All churchgoers are not exemplary Christians. As the saying goes, “Sitting in a church doesn’t make you a Christian any more than sitting in a garage makes you a car.” Not the best analogy, but it makes a point.
Yes, there are hypocrites in church, and many of us are there for spiritual growth, trying to be better.
I started a blog as a creative exercise, with a more disciplined approach to writing my thoughts than just jotting down in my journal in incomplete sentences, not mindful of whether anyone else could make sense of it. I had no expectations for feedback, followers, or connecting with others. I simply wanted to write and share. I also wanted to see if I could set up a blog without any help. At a certain age, advancing technology becomes a challenge.
Now I write four blogs, and the experience unfolds to new delights and surprises almost daily.
Last week, a blogger in India liked my post on Morning Reflections. His posts about compassion and kindness remind that we can make a difference in the world through acts of kindness and respect for every individual’s humanity. His blog has thousands of followers. Imagine the impact of thousands of followers advocating kindness and compassion worldwide, sharing with everyone they know! A veritable peace train could take form.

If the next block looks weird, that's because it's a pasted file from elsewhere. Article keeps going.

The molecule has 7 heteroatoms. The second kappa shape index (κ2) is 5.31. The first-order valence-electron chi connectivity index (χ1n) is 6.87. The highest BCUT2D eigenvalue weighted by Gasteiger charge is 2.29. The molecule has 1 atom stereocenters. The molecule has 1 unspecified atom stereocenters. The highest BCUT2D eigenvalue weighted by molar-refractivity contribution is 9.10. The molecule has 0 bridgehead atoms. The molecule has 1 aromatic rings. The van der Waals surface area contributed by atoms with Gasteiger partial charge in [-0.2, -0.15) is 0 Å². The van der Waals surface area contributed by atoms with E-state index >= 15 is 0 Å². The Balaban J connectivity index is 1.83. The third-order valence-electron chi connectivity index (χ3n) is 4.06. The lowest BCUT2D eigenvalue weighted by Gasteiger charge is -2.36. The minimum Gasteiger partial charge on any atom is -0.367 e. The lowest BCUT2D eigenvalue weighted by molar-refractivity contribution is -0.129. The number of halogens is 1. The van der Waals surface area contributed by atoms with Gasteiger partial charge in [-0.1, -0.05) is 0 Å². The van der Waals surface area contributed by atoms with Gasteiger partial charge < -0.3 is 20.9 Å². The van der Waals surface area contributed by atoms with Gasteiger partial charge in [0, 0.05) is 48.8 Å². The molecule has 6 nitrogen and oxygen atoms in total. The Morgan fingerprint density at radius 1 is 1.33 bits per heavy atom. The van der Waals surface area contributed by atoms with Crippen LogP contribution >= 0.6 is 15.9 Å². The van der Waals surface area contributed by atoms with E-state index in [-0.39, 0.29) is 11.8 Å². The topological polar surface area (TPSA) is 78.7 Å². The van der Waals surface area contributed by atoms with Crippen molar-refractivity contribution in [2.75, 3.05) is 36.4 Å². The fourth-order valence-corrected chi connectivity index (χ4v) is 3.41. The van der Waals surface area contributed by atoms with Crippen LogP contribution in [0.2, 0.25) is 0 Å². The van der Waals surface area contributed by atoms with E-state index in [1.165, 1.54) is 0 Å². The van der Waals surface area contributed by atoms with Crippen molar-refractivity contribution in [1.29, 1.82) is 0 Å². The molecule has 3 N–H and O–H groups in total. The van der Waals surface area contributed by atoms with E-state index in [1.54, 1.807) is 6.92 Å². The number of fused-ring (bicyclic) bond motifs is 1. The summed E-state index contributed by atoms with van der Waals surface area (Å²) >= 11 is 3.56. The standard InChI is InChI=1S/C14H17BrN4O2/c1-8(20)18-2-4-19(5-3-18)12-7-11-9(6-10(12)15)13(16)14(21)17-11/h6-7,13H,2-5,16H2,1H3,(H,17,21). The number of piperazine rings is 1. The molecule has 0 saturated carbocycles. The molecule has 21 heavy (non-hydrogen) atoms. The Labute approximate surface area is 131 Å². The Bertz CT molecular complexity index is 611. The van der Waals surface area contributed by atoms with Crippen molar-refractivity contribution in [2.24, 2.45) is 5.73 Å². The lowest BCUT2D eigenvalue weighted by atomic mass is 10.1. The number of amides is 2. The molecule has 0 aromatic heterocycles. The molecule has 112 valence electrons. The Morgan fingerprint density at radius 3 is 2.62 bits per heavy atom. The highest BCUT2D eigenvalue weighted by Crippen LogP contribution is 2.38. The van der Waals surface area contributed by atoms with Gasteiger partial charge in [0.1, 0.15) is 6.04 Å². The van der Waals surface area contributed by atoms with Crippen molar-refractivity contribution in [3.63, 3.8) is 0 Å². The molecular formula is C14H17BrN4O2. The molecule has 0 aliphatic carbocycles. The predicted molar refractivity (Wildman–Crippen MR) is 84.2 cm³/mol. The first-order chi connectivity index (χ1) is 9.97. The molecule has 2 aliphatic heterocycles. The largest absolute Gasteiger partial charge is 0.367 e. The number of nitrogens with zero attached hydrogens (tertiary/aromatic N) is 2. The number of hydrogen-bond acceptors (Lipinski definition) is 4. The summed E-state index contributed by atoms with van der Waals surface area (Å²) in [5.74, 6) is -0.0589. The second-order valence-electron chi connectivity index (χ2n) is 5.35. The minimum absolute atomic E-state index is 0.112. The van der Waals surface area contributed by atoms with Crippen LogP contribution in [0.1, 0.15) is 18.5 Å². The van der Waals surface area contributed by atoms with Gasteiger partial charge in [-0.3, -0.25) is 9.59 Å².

This morning I posted a thought about leaving a legacy in nature for the benefit of future generations. Thus, I “met” an artist/photographer in Europe who shares his stunning photos on his blog site. I was also introduced to a blogger in northwest U.S., an ecologist whose passion for nature is reflected in exquisite photos and rich poetry. A musician and poet in Germany also liked my post. And the hits just keep on comin’.
Connecting with kindred spirits who see and appreciate the beauty in nature is a good feeling. Connecting with crusaders for universal kindness and compassion elevates hope for the progress of humankind. The bell that rings loudest for me signals that blogging can be a powerful tool to plant constructive ideas and seeds of hope for better stewardship of our marvelous planet.
Herd mentality, groupthink, social clique, members-only, club mentality, PLU.